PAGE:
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Port Neches TCP Plant Explosion: Residents Urged to Avoid Contact With Debris

Last Friday, we reported that an explosion at the TPC Group plant in Port Neches, Texas sent at least three workers to area hospitals. The explosion was powerful enough to cause nearby homes, schools, and businesses to sustain considerable damage. Fires continued to burn until Saturday, and at least two distillation towers collapsed as the plant burned.

Tens of thousands of residents within four miles of the TPC Group plant had to leave their homes as the facility continued to burn. Many of them returned to find shattered windows and destroyed roofing. Now, CNN has confirmed that at least eight people have received treatment for injuries caused by the blast.

Chemical & Asbestos Concerns Because of the TPC Gour Plant Explosion

Authorities are monitoring air quality because of the presence of chemicals and asbestos at the TPB Group plant. First, they are concerned about butadiene, a gas which is linked to cancer. It’s used to produce synthetic rubber, and the plant produces it for chemical and petroleum companies.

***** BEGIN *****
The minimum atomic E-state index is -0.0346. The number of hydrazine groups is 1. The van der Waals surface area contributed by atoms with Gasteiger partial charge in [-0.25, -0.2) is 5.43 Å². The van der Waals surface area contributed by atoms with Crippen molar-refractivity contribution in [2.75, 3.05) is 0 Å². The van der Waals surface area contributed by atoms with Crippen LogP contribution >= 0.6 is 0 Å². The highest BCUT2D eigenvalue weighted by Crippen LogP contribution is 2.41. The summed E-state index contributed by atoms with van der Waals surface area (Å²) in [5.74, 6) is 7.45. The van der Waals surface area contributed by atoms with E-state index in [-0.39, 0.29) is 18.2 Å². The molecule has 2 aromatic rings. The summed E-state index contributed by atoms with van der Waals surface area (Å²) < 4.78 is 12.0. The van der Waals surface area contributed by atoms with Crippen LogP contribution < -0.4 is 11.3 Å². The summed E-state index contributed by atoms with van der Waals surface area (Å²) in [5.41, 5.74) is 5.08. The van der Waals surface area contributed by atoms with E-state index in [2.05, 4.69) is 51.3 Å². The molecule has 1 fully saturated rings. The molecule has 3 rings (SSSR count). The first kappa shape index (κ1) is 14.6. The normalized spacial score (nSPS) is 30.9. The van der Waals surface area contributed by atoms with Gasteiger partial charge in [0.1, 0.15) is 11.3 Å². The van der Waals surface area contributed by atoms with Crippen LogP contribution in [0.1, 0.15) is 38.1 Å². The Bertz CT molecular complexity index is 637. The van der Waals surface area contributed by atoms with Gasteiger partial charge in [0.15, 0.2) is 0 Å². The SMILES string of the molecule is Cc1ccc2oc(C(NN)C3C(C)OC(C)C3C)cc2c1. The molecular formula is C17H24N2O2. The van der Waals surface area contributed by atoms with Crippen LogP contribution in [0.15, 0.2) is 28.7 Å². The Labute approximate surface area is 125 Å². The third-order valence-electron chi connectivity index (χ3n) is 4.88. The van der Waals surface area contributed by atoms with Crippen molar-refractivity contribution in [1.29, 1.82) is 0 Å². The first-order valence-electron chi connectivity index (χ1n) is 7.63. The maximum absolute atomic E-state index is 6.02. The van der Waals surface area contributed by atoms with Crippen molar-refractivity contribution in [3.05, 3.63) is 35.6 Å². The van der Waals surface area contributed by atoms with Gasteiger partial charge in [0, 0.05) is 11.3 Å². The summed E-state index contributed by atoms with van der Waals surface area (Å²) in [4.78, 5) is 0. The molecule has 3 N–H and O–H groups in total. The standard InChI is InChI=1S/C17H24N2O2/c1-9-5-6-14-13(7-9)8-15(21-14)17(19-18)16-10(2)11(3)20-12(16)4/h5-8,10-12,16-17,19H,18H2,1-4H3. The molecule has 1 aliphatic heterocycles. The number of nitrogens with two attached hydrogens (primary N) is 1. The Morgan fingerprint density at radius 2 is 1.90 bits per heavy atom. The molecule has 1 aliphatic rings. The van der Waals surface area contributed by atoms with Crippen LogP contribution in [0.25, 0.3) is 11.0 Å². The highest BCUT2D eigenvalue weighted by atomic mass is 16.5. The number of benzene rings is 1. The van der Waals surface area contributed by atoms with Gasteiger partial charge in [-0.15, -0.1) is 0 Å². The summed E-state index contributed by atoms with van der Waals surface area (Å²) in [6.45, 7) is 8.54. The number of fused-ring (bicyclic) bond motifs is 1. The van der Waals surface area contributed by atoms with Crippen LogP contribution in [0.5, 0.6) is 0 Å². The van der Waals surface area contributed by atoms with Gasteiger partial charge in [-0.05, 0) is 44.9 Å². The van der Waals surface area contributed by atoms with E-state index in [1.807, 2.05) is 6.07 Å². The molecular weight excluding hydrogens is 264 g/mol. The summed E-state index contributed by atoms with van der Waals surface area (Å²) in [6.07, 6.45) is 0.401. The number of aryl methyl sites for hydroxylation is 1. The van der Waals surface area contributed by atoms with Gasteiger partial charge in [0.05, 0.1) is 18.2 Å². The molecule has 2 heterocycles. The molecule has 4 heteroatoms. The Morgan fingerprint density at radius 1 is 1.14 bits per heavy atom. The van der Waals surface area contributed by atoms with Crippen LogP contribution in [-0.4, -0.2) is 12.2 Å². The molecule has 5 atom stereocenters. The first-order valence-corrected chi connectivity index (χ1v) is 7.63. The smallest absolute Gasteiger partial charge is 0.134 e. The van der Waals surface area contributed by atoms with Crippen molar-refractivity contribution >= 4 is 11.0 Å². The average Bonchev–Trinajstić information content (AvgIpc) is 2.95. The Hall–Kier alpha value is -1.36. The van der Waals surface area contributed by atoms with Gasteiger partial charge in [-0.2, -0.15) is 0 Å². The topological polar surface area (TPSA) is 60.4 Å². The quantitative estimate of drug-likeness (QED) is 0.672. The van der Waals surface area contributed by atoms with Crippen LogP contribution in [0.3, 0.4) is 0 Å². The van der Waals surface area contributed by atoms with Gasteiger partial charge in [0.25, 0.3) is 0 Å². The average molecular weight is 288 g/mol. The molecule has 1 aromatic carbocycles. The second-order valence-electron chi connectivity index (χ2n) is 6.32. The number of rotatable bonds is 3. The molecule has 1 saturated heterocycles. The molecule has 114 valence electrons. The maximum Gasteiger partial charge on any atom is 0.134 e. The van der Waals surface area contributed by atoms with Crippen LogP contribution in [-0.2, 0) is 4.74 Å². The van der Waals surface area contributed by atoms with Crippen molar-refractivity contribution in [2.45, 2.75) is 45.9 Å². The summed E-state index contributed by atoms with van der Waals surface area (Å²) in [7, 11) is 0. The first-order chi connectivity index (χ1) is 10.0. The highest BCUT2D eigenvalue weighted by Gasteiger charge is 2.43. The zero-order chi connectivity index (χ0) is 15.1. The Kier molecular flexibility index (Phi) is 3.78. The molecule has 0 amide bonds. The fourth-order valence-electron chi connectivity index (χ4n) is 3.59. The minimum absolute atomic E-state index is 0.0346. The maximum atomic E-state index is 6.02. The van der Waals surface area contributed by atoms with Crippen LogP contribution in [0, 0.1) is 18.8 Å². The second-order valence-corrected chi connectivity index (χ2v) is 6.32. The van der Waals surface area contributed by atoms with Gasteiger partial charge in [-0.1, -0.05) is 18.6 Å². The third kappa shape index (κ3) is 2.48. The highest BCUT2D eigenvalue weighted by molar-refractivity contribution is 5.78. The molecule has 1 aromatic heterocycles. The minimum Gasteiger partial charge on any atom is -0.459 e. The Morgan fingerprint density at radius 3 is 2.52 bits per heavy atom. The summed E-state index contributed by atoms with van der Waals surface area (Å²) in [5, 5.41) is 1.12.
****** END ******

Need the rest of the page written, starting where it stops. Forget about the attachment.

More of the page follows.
According to OSHA, exposure to butadiene can cause the following:

  • Irritation to the eyes, throat, nose, and lungs
  • Frostbite
  • Central nervous system damage
  • Distorted vision
  • Tiredness
  • Vertigo
  • Fainting
  • Low blood pressure
  • Low pulse rate
  • Headaches & nausea

Authorities are also concerned about possible asbestos contamination to the areas surrounding the plant. Authorities are urging residents to avoid touching debris from the explosion, which may be in or around their homes. Since portions of the plant were completed in the 1940s, it had pipe coverings consisting of asbestos. This substance is linked to cancers such as mesothelioma and other serious diseases. Jefferson County Judge Jeff Branick, who issued the evacuation order for Port Neches, is urging residents to alert the presence of any white, chalky substance to TPC and to avoid touching it.

12News reports that butadiene and asbestos are not the only hazardous substances that might have ignited after the initial blasts at the plant. In total, 71 tanks were in use to store materials under pressure, and at least 9 tanks sustained damage. These tanks contained raffinate, butadiene, crude 4, poly blend, and rich relevant. Four of these substances evaporate at a low temperature, and authorities allowed them to burn off because of this.

If you’ve suffered because of the Port Neches TPC plant explosion, Arnold & Itkin is ready to help. Our Port Arthur plant explosion attorneys are standing by to take your call at (888) 493-1629 and will help you explore your options at no cost.

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